What Makes Absinthe Louche?

What Makes Absinthe Louche?

Last week I explained why absinthe is green. This week I want to inform you about what makes absinthe louche.

What makes absinthe louche effect?

The louche effect is a large part of absinthe’s history and the rituals behind drinking absinthe, including the absinthe fountain.

The louche effect occurs when water is added to the absinthe. The added water makes the absinthe cloudy and turns it a beautiful milky green.

Absinthe is made from the holy trinity of herbs - wormwood, anise, and fennel - which are dissolved in the absinthe during the distillation process. Here is where science comes in. Adding water separates the essential oils from the holy trinity of herbs producing the milky color. Adding water to absinthe also releases the flavors and scents of the herbs used, so drinking it is a more pleasurable experience.

During the absinthe louche effect, water is responding with a hydrophobic chemical reaction. known as the Ostwald Ripening effect (absinthe fans call it the louche), Wilhelm Ostwald first described this effect in 1896. The Ostwald Ripening effect occurs when an added ingredient creates a reaction that no longer puts the initial compound in equilibrium either due to the PH level, the temperature, or common ions changing (the ability for the alcohol to bond with the oil). As alcohol and water share relatively the same PH level, the most significant changes in the louche effect occur from temperature. Colder absinthe will cloud up faster than absinthe that is at room temperature or warmer. As more cold water is added, the more the louche effect will become increasingly visible.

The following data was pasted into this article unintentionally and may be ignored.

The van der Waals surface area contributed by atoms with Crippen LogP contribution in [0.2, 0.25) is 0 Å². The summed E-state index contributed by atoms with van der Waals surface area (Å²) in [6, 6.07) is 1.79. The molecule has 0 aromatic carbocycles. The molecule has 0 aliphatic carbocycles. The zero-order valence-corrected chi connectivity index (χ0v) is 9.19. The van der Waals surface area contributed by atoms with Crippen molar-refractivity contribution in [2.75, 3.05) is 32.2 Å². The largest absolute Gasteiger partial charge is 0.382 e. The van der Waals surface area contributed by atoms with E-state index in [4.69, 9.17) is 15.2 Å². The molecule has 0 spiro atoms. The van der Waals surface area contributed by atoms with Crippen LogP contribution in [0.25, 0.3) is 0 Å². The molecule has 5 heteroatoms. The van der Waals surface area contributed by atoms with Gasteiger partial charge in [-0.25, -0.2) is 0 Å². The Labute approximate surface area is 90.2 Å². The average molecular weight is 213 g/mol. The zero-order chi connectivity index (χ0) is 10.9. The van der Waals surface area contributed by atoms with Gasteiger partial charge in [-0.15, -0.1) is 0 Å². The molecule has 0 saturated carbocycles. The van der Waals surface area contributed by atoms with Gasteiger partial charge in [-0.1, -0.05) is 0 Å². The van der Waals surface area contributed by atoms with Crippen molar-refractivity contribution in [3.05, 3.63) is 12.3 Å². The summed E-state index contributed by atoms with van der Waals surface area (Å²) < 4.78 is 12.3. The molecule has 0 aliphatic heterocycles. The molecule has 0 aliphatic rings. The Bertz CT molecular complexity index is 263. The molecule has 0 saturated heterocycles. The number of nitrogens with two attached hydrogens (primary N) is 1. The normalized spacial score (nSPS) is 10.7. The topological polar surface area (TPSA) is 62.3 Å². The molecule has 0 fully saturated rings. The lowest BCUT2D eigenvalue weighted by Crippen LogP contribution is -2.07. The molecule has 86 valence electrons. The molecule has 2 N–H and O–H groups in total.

Absinthia's Blanche Absinthe This photograph shows the louche effect. The anise in my Absinthe Blanche causes the louche effect that turns the absinthe a milky white.



Absinthia's Handcrafted Small-Batch Absinthe

The absinthe I make is true absinthe created from the vintage Swiss recipe. To be considered a true absinthe it must be distilled, and it must contain wormwood, anise, and fennel. A true absinthe must also be fully strained before bottling, unsweetened, and not contain artificial coloring. Absinthe can be clear liquid and bottled right from the still like my absinthe blanche recipe. This means I don’t enhance the color of the final distilled liquid with the coloration from the natural herbs. Absinthe blanche has a milky white or blue louche effect.


My Absinthe Blanche is soft and elegant, and it is delicious without added sugar. Once distilled, it is aromatic, brilliantly clear, and colorless. The anise causes the louche effect that turns the absinthe a milky white with a slight blue haze when water is added.


My Absinthe Verte is steeped with plants such as petite wormwood, hyssop, and melissa (among other herbs) during the distillation process. Chlorophyll from these herbs is extracted in the process, giving the drink its famous green color. Absinthe verte has a thick milky green louche effect.

The amount of water added to your absinthe is a matter of taste. Absinthe fountains make pouring water easy because you can control the amount added. Adding water from a carafe or jug is another easy way to add water to your absinthe for the louche effect. My preferred way to drink absinthe is poured over ice with just a splash of water (about a teaspoon) and stirred till louched.



 This photo shows that the Absinthe Verte a thick milky green louche effect after water is added.


Looking for absinthe cocktail recipes? Visit my library of absinthe cocktail recipes for idea! Don't forget to add a bottle of my handcrafted, small-batch absinthe to your home bar.!

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